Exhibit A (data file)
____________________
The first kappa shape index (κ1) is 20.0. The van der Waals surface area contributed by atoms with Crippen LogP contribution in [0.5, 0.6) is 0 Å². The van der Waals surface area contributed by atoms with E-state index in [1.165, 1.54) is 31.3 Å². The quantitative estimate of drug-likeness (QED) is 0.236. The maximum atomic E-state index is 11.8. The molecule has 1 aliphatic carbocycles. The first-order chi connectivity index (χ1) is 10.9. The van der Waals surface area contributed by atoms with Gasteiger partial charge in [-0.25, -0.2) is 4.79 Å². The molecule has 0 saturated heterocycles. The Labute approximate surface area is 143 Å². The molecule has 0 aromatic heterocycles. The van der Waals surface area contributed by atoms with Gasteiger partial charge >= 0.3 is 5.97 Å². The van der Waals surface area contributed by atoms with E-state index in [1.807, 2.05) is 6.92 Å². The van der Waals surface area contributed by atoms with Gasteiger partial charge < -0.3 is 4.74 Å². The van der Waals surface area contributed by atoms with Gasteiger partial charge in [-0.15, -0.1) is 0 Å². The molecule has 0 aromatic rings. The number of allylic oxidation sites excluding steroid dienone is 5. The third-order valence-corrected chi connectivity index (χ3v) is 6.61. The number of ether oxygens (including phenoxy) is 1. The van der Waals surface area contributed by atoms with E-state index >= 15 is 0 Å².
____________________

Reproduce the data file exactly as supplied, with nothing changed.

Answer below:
The first kappa shape index (κ1) is 20.0. The van der Waals surface area contributed by atoms with Crippen LogP contribution in [0.5, 0.6) is 0 Å². The van der Waals surface area contributed by atoms with E-state index in [1.165, 1.54) is 31.3 Å². The quantitative estimate of drug-likeness (QED) is 0.236. The maximum atomic E-state index is 11.8. The molecule has 1 aliphatic carbocycles. The first-order chi connectivity index (χ1) is 10.9. The van der Waals surface area contributed by atoms with Gasteiger partial charge in [-0.25, -0.2) is 4.79 Å². The molecule has 0 saturated heterocycles. The Labute approximate surface area is 143 Å². The molecule has 0 aromatic heterocycles. The van der Waals surface area contributed by atoms with Gasteiger partial charge >= 0.3 is 5.97 Å². The van der Waals surface area contributed by atoms with E-state index in [1.807, 2.05) is 6.92 Å². The van der Waals surface area contributed by atoms with Gasteiger partial charge < -0.3 is 4.74 Å². The van der Waals surface area contributed by atoms with Gasteiger partial charge in [-0.15, -0.1) is 0 Å². The molecule has 0 aromatic rings. The number of allylic oxidation sites excluding steroid dienone is 5. The third-order valence-corrected chi connectivity index (χ3v) is 6.61. The number of ether oxygens (including phenoxy) is 1. The van der Waals surface area contributed by atoms with E-state index >= 15 is 0 Å².